- Three Three phones are all unlocked as soon as they come out of the box. So you can put an EE SIM card in any Three mobile you like without charge and hassle.
- Vodafone Like Three, Vodafone doesn’t expect you to pay to unlock your handset. But there is a little effort required from you. You’ll need to give them a call and then wait up to 10 days before you can use another network’s SIM.
What SIM card size do I need?
There are three sizes of SIM card that you can get for your phone, and different phones use different sizes. No modern smartphones take the classic standard SIM (15x25mm) anymore. Your phone will almost definitely take either a micro (12x15mm) or nano (8.8×12.3mm) SIM, the latter of which has been used by Apple since the iPhone 5 and Samsung since the Galaxy S6.
But there’s no need to get your knickers in a twist about this one. The networks and third party sellers will let you choose which SIM you need or will simply send out a triple SIM, so you’ll get one of each size. Alternatively, they’ll send you an adapter so you can use the incorrect SIM size in your phone.
What contract length should I get?
EE doesn’t offer 1-month SIM only contracts directly, but retailers such as Carphone Warehouse have now started to offer these short term contracts. That’s really handy if you need a stop gap SIM before you splash out on a longer contract deal.
Otherwise, you tend to be able to bag cheaper tariffs if you ramp things up to a one year commitment. Use the ‘Contract Length’ filter in our comparison chart to narrow down your options.
How much phone data do I need?
Unless you’ve only ever had pay-as-you-go phones, you’ve probably already got a pretty decent idea of how many GBs of data you’ll need per month. If you constantly go over your allowance, or have bundles of data to spare a month, then selecting your new EE SIM only deal is a good opportunity to recalibrate. But if you’re still a little unsure, we can give you some guidance below…
- 1GB Unsurprisingly, going for EE’s minimum amount of data also means its cheapest prices. It should be enough for occasionally using a maps app and checking your email away from Wi-fi, but not a lot else.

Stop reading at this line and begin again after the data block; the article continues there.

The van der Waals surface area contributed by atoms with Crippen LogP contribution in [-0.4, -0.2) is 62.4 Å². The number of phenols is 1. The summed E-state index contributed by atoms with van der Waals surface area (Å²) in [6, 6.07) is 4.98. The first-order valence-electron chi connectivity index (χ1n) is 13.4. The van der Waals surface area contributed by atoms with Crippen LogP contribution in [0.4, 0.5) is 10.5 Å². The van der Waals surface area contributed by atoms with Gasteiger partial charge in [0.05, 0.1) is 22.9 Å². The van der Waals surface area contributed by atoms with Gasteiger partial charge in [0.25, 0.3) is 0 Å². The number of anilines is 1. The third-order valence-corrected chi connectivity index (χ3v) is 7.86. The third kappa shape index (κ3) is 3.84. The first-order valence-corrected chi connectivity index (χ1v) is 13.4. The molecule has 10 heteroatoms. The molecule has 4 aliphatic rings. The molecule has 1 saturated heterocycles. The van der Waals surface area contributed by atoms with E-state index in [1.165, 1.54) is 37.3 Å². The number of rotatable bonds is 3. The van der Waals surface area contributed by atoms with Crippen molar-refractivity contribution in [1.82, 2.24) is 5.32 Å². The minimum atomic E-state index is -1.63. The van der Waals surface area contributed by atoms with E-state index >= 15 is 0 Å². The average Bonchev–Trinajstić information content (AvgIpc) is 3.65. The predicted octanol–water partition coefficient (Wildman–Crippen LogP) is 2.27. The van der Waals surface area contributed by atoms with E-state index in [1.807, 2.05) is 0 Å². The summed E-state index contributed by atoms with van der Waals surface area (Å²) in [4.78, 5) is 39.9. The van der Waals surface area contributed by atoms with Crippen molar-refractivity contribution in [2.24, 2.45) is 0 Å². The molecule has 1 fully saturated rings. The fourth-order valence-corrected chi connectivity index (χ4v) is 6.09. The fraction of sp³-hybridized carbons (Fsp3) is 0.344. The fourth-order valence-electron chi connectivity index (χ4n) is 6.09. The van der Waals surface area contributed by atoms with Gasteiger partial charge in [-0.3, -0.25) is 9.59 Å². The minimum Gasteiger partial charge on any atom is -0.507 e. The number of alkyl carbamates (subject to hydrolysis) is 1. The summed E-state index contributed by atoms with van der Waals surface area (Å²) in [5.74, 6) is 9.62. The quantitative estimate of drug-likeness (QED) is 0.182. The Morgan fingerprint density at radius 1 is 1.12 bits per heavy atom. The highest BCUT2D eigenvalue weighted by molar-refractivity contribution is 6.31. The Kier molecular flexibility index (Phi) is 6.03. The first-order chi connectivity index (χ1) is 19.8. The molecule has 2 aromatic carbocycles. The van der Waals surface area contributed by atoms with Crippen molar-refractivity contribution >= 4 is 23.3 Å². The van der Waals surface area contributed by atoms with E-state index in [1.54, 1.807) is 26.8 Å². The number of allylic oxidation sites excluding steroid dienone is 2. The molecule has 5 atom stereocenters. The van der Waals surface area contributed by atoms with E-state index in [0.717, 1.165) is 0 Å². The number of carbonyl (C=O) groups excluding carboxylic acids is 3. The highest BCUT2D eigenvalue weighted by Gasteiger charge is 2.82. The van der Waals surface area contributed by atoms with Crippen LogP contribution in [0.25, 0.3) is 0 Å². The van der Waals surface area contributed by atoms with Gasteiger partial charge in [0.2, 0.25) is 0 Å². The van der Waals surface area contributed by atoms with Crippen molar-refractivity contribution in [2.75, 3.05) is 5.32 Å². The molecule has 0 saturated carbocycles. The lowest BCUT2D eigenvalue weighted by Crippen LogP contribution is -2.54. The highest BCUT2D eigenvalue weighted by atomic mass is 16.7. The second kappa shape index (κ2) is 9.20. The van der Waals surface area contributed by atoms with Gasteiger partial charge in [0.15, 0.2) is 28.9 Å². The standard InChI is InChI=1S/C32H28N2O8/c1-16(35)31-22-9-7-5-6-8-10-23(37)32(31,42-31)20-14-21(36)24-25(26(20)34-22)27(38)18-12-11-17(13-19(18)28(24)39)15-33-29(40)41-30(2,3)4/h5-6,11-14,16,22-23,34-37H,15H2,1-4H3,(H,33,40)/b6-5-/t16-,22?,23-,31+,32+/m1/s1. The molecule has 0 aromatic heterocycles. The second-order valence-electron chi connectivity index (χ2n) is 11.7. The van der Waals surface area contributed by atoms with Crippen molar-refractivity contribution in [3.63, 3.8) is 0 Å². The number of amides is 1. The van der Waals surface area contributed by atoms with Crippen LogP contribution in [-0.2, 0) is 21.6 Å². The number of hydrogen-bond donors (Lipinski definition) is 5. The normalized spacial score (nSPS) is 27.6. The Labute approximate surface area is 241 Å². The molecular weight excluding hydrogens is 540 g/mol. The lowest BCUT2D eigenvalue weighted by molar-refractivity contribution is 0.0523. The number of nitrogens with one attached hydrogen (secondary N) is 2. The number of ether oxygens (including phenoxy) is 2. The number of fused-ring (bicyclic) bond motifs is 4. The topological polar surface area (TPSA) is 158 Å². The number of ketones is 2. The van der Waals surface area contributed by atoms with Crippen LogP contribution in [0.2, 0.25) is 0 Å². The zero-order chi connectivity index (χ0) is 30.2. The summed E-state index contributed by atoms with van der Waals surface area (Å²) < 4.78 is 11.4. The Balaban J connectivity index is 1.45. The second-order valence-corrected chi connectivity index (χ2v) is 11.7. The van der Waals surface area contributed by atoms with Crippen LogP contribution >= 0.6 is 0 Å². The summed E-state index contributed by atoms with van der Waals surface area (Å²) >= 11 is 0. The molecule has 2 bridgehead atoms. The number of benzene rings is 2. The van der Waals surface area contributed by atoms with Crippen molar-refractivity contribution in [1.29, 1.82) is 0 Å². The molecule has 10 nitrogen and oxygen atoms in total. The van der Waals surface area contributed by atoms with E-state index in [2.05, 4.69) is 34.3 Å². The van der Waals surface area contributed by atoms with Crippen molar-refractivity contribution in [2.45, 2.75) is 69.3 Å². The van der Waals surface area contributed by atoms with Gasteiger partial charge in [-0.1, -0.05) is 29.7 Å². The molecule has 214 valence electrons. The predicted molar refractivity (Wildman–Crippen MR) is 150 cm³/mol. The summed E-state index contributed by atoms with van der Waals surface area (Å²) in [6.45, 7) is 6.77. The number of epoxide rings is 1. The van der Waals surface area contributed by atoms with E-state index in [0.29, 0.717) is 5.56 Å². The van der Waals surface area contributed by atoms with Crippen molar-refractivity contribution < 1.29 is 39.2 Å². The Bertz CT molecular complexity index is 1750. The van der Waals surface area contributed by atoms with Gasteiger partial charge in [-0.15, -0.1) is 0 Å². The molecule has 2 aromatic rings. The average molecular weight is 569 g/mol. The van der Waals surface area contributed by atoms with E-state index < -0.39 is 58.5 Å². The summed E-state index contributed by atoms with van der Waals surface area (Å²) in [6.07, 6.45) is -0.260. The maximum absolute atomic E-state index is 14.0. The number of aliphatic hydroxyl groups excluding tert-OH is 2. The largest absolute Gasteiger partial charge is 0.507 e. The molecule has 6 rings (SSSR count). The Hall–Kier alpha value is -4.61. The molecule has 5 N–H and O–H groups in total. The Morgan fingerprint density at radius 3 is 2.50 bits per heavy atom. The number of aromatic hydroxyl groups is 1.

- 2-3GB A lot of people go for a little more data, as a couple more quid a month doesn’t seem like a lot in exchange for much more freedom. Keep up-to-date with social media, the football results and news apps in comfort.
- 4-8GB If you frequently download podcasts while out of the house or can’t face the daily commute without Spotify streaming, then it’s worth paying extra for this mid-range of data.
- 10-16GB EE SIM only deals begin to look a lot more reasonable when you get in to this echelon of data allowance, with 10-12GB plans its sweet spot much of the time. Loads of data for downloading and streaming.
- 20-30GB EE doesn’t bother with unlimited data, but the 30GB a month maximum is still a ridiculous amount of data to play with. You’d have to stream and download a lot of videos to go over your cap.
Should I get unlimited calls and texts?
This is now actually a redundant question (we forgive you), as all EE SIMO deals now automatically come with unlimited minutes and texts included in the plan. This will be the same with both EE SIM plans directly from EE and also from 3rd party retailers as well.
Before choosing any smartphone you should get your priorities straight first. A smartphone is basically a computer you carry around in your pocket that allows you to perform various tasks. This can be anything from ensuring that you’re able to remain connected with the outside world through to sitting in a darkened room playing Clash Royale. But how do you actually use your smartphone every day?
Before choosing any smartphone you should get your priorities straight first.